LEXINGTON, Ky. (FOX 56/WKYT) – More children are testing positive for COVID-19.
Kentucky Children’s Hospital says it’s seeing an increase in COVID-19 cases in children under twelve who are not eligible yet for the vaccine.
Dr. Scottie Day, the physician-in-chief at Kentucky Children’s Hospital, told us the hospital is at full capacity with kids being treated for COVID-19 and other respiratory illnesses.
Dr. Day says the hospital is treating, on average, two to ten patients a day. He says healthy kids can contract the virus but those with underlying health conditions, like obesity, are at a higher risk.
According to health experts the severity of COVID-19 in kids can vary. Symptoms can range from headaches to fever.
At least 500 children in the US have died.
Dr. Day says the most severe cases often occur in teenagers. That’s why he’s encouraging everyone 12 years and older to get vaccinated. He also points to the effectiveness of wearing masks in schools.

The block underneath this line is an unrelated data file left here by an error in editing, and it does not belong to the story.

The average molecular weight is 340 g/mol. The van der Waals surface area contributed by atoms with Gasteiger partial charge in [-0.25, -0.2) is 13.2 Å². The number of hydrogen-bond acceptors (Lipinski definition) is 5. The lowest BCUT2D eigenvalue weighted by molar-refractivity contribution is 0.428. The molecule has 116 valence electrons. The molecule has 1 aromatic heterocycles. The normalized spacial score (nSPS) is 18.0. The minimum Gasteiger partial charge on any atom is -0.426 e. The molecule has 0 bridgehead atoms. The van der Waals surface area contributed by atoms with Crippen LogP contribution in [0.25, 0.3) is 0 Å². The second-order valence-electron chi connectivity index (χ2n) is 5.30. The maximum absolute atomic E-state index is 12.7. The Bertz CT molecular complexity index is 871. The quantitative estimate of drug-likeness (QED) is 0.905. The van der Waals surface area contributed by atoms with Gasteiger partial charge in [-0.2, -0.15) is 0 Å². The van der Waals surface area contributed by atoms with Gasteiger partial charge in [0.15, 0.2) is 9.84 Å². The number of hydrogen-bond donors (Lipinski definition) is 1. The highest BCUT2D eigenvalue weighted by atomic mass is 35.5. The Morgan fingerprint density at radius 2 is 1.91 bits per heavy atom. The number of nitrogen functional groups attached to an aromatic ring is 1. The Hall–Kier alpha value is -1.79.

“The reason that we, as children’s hospitals and pediatricians, are trying to emphasize this is that if kids come and get viral illnesses and are missing weeks of school because they’re quarantined, that’s also detrimental to their education and detrimental to their mental health,” Dr. Day said.
Days says the Kentucky Children’s Hospital saw a significant increase in mental health visits last year, children dealing with anxiety, depression, and suicidal thoughts.
Dr. Day explained Kentucky Children’s Hospital is also seeing an increase in other respiratory illnesses like RSV. He mentioned it’s important for the hospital to keep capacity numbers down especially since we’re about to enter into trauma season.